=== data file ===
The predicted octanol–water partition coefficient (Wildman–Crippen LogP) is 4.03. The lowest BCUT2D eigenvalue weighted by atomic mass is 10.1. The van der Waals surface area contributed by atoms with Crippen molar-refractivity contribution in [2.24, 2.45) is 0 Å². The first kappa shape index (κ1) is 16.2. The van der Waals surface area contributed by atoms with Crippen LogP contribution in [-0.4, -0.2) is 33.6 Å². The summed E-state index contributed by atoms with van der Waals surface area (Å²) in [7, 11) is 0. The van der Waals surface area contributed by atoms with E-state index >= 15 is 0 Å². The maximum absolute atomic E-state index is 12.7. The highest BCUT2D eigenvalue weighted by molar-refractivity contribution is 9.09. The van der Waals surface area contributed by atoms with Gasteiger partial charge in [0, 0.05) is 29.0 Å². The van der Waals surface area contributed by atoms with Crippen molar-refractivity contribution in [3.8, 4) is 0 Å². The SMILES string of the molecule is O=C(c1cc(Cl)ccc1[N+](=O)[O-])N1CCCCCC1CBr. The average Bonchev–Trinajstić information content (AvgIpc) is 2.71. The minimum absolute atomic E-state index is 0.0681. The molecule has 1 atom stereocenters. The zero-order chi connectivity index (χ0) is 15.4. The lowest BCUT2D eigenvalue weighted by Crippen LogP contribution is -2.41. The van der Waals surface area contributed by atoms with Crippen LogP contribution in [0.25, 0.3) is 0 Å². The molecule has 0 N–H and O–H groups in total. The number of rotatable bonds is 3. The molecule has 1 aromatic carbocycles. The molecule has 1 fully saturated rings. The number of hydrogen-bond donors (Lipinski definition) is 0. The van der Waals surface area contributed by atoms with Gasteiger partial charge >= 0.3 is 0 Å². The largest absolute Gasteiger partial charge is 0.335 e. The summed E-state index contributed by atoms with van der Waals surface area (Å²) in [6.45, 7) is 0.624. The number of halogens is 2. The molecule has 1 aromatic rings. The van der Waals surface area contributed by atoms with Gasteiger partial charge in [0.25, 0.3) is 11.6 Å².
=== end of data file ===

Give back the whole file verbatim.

The predicted octanol–water partition coefficient (Wildman–Crippen LogP) is 4.03. The lowest BCUT2D eigenvalue weighted by atomic mass is 10.1. The van der Waals surface area contributed by atoms with Crippen molar-refractivity contribution in [2.24, 2.45) is 0 Å². The first kappa shape index (κ1) is 16.2. The van der Waals surface area contributed by atoms with Crippen LogP contribution in [-0.4, -0.2) is 33.6 Å². The summed E-state index contributed by atoms with van der Waals surface area (Å²) in [7, 11) is 0. The van der Waals surface area contributed by atoms with E-state index >= 15 is 0 Å². The maximum absolute atomic E-state index is 12.7. The highest BCUT2D eigenvalue weighted by molar-refractivity contribution is 9.09. The van der Waals surface area contributed by atoms with Gasteiger partial charge in [0, 0.05) is 29.0 Å². The van der Waals surface area contributed by atoms with Crippen molar-refractivity contribution in [3.8, 4) is 0 Å². The SMILES string of the molecule is O=C(c1cc(Cl)ccc1[N+](=O)[O-])N1CCCCCC1CBr. The average Bonchev–Trinajstić information content (AvgIpc) is 2.71. The minimum absolute atomic E-state index is 0.0681. The molecule has 1 atom stereocenters. The zero-order chi connectivity index (χ0) is 15.4. The lowest BCUT2D eigenvalue weighted by Crippen LogP contribution is -2.41. The van der Waals surface area contributed by atoms with Crippen LogP contribution in [0.25, 0.3) is 0 Å². The molecule has 0 N–H and O–H groups in total. The number of rotatable bonds is 3. The molecule has 1 aromatic carbocycles. The molecule has 1 fully saturated rings. The number of hydrogen-bond donors (Lipinski definition) is 0. The van der Waals surface area contributed by atoms with Gasteiger partial charge >= 0.3 is 0 Å². The largest absolute Gasteiger partial charge is 0.335 e. The summed E-state index contributed by atoms with van der Waals surface area (Å²) in [6.45, 7) is 0.624. The number of halogens is 2. The molecule has 1 aromatic rings. The van der Waals surface area contributed by atoms with Gasteiger partial charge in [0.25, 0.3) is 11.6 Å².